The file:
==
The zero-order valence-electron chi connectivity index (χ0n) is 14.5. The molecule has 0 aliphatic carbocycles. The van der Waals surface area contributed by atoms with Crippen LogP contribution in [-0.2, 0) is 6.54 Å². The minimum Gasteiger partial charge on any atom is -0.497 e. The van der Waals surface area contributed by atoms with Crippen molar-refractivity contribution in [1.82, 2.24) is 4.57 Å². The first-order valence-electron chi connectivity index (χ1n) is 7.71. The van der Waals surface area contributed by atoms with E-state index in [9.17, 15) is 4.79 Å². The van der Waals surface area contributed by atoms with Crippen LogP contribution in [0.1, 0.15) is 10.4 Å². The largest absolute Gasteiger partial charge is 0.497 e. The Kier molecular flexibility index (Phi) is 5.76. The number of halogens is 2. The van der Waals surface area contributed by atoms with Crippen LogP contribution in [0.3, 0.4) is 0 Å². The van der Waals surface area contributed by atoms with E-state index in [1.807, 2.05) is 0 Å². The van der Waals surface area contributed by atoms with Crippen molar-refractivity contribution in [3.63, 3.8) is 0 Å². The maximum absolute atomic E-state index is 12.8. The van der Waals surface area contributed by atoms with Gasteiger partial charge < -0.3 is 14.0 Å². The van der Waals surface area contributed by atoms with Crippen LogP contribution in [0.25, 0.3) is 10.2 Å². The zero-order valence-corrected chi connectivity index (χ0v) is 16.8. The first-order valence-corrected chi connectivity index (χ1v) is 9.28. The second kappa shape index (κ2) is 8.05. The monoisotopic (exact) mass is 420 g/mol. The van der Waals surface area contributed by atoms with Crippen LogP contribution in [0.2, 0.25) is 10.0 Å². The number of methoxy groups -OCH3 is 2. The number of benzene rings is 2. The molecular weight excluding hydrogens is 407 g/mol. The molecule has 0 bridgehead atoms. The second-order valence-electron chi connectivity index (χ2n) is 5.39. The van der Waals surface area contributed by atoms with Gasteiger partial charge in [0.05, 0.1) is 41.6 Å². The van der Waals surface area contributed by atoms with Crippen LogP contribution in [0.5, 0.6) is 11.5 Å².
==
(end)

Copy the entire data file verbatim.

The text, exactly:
The zero-order valence-electron chi connectivity index (χ0n) is 14.5. The molecule has 0 aliphatic carbocycles. The van der Waals surface area contributed by atoms with Crippen LogP contribution in [-0.2, 0) is 6.54 Å². The minimum Gasteiger partial charge on any atom is -0.497 e. The van der Waals surface area contributed by atoms with Crippen molar-refractivity contribution in [1.82, 2.24) is 4.57 Å². The first-order valence-electron chi connectivity index (χ1n) is 7.71. The van der Waals surface area contributed by atoms with E-state index in [9.17, 15) is 4.79 Å². The van der Waals surface area contributed by atoms with Crippen LogP contribution in [0.1, 0.15) is 10.4 Å². The largest absolute Gasteiger partial charge is 0.497 e. The Kier molecular flexibility index (Phi) is 5.76. The number of halogens is 2. The van der Waals surface area contributed by atoms with Crippen LogP contribution in [0.3, 0.4) is 0 Å². The van der Waals surface area contributed by atoms with E-state index in [1.807, 2.05) is 0 Å². The van der Waals surface area contributed by atoms with Crippen molar-refractivity contribution in [3.63, 3.8) is 0 Å². The maximum absolute atomic E-state index is 12.8. The van der Waals surface area contributed by atoms with Gasteiger partial charge < -0.3 is 14.0 Å². The van der Waals surface area contributed by atoms with Crippen LogP contribution in [0.25, 0.3) is 10.2 Å². The zero-order valence-corrected chi connectivity index (χ0v) is 16.8. The first-order valence-corrected chi connectivity index (χ1v) is 9.28. The second kappa shape index (κ2) is 8.05. The monoisotopic (exact) mass is 420 g/mol. The van der Waals surface area contributed by atoms with Crippen LogP contribution in [0.2, 0.25) is 10.0 Å². The number of methoxy groups -OCH3 is 2. The number of benzene rings is 2. The molecular weight excluding hydrogens is 407 g/mol. The molecule has 0 bridgehead atoms. The second-order valence-electron chi connectivity index (χ2n) is 5.39. The van der Waals surface area contributed by atoms with Gasteiger partial charge in [0.05, 0.1) is 41.6 Å². The van der Waals surface area contributed by atoms with Crippen LogP contribution in [0.5, 0.6) is 11.5 Å².